The appointment came on the same day Bill Carmody left the Ivy League school to become coach at Northwestern of the Big Ten.
This will be the first head coaching job for the 34-year-old Thompson, an assistant the past five seasons at Princeton the first under Pete Carril and the last four under Carmody.
"He's got a challenge," John Thompson said Wednesday during the "The John Thompson Show," his WTEM sports radio talk program in Washington. "I'm proud as a father."
Princeton scheduled a news conference for Thursday to introduce the younger Thompson.
Thompson has three starters returning from a team that went 19-11 last season, losing in the first round of the NIT to Penn State.
However, the Tigers sustained a major loss a little more than a week ago when unanimous All-Ivy League center Chris Young signed a baseball contract with the Pittsburgh Pirates.
Unlike the NCAA, the Ivy League does not allow athletes who sign a professional contract in one sport to play in another.
"He's well respected," Young said of Thompson. "He's a good guy and he knows what he is doing. He's very easy to talk to. I think he'll be a players' coach."
Young thinks Thompson won't make many changes in Princeton's patient style of basketball which stresses defense, 3-point shooting and those backdoor layups.
However, Thompson will have to find a way to compensate for the lack of size with Young ineligible.
Thompson, who played at Princeton, graduated in 1988. A forward, he was co-captain in his senior year and shared the team MVP award as the Tigers went 17-9.
The older Thompson was at his son's Princeton home during his broadcast. He laughed about all the telephone calls he received from his son, complaining about how much he hated things during his first two years at the school.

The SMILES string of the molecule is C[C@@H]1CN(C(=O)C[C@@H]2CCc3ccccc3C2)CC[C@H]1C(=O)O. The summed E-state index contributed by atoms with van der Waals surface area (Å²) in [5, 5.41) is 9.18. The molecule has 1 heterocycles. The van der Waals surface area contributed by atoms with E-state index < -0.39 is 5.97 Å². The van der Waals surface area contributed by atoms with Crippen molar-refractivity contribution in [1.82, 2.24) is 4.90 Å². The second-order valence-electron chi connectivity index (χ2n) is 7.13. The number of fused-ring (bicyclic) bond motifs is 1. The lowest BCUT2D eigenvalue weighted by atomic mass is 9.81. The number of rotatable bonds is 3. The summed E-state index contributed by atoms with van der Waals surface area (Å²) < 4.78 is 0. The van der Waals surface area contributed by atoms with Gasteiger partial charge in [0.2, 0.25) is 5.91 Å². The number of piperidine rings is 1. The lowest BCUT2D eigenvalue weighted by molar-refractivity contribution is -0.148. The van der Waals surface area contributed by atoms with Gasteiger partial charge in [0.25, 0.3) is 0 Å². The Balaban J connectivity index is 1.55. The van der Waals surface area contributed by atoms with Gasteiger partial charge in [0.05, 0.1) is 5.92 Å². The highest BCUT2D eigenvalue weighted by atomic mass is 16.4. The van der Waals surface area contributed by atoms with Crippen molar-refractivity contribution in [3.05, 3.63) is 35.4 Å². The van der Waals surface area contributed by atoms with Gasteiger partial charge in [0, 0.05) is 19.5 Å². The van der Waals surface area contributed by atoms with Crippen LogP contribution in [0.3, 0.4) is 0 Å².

However, that all changed in his final two years, Thompson said, and no one could say anything bad about Princeton in front of his son.
The younger Thompson fell in love with Princeton, married a woman from Princeton and bought a house next to the university, the father said.
Getting the head coaching job also proved to ba matter of being in the right place at the right time for John Thompson III, who has also served as the Princeton junior varsity coach the past four years.
Joe Scott, who was Carmody's top assistant, left after last season to coach Air Force, moving Thompson up the ladder.
Carmody, who had a 92-25 record in his four years as coach at Princeton, was introduced Wednesday at Northwestern. He was a Princeton assistant under Carril for 14 years.
Carmody replaces Kevin O'Neill, who resigned five days ago to become an assistant with the New York Knicks.
Matching the success of his father will be tough for Thompson.
The elder Thompson was inducted into the Basketball Hall of Fame last year and had 596-239 record before stepping down as Georgetown's coach on Jan. 8, 1999. The midseason move was made because the elder Thompson was going through a divorce and he felt he could not devote as much time as he wanted to basketball.
At Georgetown, Thompson guided the Hoyas to 20 NCAA tournaments, including 14 in a row, earned three Final Four berths and won the NCAA title in 1984. The 1988 U.S. Olympic coach, his teams had a 97 percent graduation rate and 26 players were taken in the NBA draft.
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